In a typical personal injury lawsuit involving a car accident, the plaintiff argues that the defendant caused the accident through negligence, and therefore should be held liable for the injured party’s damages. In a relatively straightforward case, the plaintiff and the defendant were the only people involved in the accident, and only one of them acted negligently. However, many accidents are not so simple. Sometimes, there are multiple cars involved in an accident. Sometimes, more than one party acts negligently and contributes to the accident.
How does a personal injury lawsuit work in motor vehicle accident cases such as this? If you were partly at fault for your accident, can you recover compensation for your damages?
The answer is yes, but there are some important limitations. Illinois law addresses cases such as this with a legal concept known as contributory negligence. Essentially, a plaintiff can recover compensation as long as they contributed no more than 50% of the fault for the accident. However, their recovery is reduced in proportion to their fault.
To illustrate how this works, imagine a case in which Adaline is driving southbound when she collides with Bernadette’s car. Bernadette is injured and her damages, including medical expenses and lost wages, total $100,000. Bernadette files suit against Adaline, hoping to hold Adaline liable for her damages. After both sides present their evidence, the court finds that Adaline acted negligently by failing to watch where she was going, but Bernadette also acted negligently by failing to use her turn signal. The court divides fault between the two parties and determines Adaline was 75% at fault and Bernadette was 25% at fault.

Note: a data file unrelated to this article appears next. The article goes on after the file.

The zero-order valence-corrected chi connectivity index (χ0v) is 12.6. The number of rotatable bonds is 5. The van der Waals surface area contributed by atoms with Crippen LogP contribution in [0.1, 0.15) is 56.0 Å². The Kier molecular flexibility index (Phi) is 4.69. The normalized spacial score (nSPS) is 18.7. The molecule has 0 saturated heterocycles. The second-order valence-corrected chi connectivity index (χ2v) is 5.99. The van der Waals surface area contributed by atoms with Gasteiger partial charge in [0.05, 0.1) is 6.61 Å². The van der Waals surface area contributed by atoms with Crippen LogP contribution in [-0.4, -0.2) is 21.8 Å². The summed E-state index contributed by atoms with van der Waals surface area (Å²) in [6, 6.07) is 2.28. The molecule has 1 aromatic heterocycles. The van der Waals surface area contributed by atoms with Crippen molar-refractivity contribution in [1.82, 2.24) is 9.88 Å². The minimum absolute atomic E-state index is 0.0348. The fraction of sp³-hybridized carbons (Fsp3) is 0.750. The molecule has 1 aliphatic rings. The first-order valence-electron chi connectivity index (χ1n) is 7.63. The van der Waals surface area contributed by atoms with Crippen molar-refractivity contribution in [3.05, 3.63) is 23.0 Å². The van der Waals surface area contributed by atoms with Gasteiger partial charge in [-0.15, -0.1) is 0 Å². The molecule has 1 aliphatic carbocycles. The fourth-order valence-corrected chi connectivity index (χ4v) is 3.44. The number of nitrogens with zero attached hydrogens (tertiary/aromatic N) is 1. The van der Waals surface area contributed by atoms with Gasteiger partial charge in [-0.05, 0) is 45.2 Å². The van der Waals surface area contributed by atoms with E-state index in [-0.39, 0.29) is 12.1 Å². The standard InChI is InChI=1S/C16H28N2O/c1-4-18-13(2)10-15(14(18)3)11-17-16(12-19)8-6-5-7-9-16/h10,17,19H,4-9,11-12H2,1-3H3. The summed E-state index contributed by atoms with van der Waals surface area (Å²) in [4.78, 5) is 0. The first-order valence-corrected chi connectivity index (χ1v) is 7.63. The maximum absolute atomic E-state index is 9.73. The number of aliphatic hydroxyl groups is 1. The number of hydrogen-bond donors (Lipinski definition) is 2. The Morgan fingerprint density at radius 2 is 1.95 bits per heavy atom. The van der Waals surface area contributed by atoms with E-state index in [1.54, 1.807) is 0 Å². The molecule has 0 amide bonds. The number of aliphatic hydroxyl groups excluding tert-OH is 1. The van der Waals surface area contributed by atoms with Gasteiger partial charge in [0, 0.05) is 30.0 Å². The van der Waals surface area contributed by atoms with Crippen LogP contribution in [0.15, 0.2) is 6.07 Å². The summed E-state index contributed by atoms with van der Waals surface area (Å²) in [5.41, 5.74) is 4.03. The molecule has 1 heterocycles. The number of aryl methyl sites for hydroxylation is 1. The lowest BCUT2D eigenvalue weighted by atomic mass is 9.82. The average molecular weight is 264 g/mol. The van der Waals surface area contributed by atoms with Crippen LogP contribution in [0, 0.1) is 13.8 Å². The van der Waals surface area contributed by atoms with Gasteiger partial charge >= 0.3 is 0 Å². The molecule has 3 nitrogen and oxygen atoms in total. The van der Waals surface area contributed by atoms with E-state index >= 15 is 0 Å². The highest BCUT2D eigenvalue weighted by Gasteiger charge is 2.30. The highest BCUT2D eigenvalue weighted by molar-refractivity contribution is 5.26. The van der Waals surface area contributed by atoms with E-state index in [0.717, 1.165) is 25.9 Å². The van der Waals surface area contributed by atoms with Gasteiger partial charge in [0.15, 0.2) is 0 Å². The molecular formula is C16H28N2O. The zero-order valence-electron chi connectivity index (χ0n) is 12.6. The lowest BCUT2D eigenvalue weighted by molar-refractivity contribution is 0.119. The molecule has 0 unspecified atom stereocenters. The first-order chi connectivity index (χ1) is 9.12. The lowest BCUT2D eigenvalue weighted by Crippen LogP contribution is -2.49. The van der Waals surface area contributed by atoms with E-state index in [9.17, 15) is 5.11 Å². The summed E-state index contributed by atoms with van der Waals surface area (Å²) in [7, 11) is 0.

In such a case, Bernadette is able to recover because her share of the fault is less than 50%. However, she cannot recover the full $100,000 of her damages. Her compensation is reduced in proportion to her share of fault. Her share of fault is 25%. Therefore, the most she can recover from Adaline is $75,000.
Now imagine the same accident, but this time, Adaline is the one who suffers $100,000 in damages, and decides to file suit against Bernadette. In this case, Adaline is barred from recovery because the court has determined that she was more than 50% at fault for the accident.
Contributory negligence comes into play in many car accident cases, and it can often lead to complex questions of law and fact. An experienced lawyer can explain how the law may apply to the unique circumstances of your case.